University of Arizona officials react to ‘Jack’s Law,’ making hazing illegal in Arizona
TUCSON, Ariz. (KOLD News 13) - A new law going into effect on Saturday, Sept. 24, means people who haze others could face jail time.
Known as “Jack’s Law,” it is named after 19-year-old ASU student, Jack Culolias, who died in 2012 after drinking too much at a hazing ritual to join the Sigma Alpha Epsilon fraternity.
Investigators say he drowned at Tempe Town Lake after falling into the water.
His body was recovered 16 days later.
Marcos Guzman, director of Fraternity and Sorority Programs at the University of Arizona, said the law is a step in the right direction but argues that the law should be federal.
“Typically when someone has experienced hazing themselves, they then replicate that onto someone else because that’s what they had to go through. You have to earn what I earned to be a part of this,” Guzman said. “What I’m hoping is that that helps to remove those types of joining methods and now this will have real causation and effect your professional career, you as a student and you as a citizen.”
Gov. Doug Ducey signed the bill into law in August. The move comes years after being one of the only states without anti-hazing laws.
The bill protects college and high school students against mental and physical abuse, sexual humiliation and other degrading acts that are typically part of hazing rituals.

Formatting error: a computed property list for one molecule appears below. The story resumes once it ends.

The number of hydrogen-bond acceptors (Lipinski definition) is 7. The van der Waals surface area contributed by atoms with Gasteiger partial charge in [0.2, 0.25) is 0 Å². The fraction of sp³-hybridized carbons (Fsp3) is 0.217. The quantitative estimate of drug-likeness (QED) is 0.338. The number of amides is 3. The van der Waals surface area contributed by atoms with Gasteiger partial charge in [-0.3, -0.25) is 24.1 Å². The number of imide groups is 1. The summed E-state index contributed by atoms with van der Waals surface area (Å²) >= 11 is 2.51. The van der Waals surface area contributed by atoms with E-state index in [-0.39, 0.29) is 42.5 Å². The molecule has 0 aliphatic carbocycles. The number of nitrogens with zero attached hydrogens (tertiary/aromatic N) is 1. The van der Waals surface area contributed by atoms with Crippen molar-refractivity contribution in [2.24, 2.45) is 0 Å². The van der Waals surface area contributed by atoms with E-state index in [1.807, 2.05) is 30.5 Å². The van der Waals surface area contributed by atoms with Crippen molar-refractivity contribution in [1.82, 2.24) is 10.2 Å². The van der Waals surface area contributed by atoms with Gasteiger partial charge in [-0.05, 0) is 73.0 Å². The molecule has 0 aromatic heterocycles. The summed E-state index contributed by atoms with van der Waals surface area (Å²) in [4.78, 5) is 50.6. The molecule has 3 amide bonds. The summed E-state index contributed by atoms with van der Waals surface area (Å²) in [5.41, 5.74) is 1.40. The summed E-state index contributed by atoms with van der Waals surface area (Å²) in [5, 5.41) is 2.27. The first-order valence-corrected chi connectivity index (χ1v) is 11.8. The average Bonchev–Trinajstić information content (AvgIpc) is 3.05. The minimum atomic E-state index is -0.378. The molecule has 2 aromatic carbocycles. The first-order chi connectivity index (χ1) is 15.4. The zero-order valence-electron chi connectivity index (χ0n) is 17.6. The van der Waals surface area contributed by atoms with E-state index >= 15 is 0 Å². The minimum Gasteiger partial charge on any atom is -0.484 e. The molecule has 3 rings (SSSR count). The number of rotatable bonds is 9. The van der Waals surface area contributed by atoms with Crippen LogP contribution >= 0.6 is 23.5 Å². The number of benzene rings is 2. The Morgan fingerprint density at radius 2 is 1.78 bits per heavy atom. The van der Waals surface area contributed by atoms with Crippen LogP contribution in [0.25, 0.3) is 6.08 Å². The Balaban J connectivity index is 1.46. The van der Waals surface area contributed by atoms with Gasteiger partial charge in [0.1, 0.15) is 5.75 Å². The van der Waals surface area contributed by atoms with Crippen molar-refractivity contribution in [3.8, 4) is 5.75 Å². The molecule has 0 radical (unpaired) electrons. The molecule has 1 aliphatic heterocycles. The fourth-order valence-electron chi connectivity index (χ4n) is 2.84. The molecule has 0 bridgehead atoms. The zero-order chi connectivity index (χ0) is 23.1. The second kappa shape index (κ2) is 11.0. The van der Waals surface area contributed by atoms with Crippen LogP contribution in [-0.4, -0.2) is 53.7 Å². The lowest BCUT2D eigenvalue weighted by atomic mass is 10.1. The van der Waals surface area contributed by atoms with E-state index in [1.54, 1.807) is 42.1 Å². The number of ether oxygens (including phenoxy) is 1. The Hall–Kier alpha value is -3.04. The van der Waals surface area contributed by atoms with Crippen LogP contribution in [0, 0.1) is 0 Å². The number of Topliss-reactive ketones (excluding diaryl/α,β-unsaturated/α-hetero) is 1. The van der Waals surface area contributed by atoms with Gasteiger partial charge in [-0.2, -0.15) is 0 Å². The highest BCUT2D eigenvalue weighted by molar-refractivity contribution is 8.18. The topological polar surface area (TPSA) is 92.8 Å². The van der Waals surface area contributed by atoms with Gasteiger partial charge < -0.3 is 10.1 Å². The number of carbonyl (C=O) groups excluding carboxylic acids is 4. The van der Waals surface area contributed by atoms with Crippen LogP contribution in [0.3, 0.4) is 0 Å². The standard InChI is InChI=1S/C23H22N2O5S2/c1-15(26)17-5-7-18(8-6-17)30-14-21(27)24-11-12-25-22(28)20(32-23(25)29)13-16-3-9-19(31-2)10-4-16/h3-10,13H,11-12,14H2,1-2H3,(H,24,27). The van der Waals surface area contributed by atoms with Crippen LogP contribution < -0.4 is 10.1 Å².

Under the law, individuals can also face charges for their role in the acts. Punishments can range from misdemeanors to felonies if a death is involved.
Colleges will also be required to disclose the law, and students will be required to sign acknowledgment in handbooks. Before this, laws required public universities and colleges to establish rules and programs.
At the University of Arizona, numerous fraternities have been either kicked off campus or punished for hazing in the past. There have been countless reports of physical abuse, emotional abuse and forced drinking.
Guzman said he thinks people will have to see others be arrested before real change is made.
“I think we’ll see more change over time as the law is used to hold people accountable,” Guzman said. “With the new law we have to teach the students, tell the students, then when unfortunately something was to happen, they see by example someone being held accountable through the law.”
Studies at the U of A have found that a majority of people in the Greek system say they’ve been hazed but they don’t report it.
During National Hazing Prevention Week, parents who lost children to hazing have been speaking to Greek row.
Guzman said officials hope this change will make people feel more safe going through sorority or fraternity recruitment.
“I think it’s very positive and it’s only going to help, but it’s way overdue,” Guzman said.
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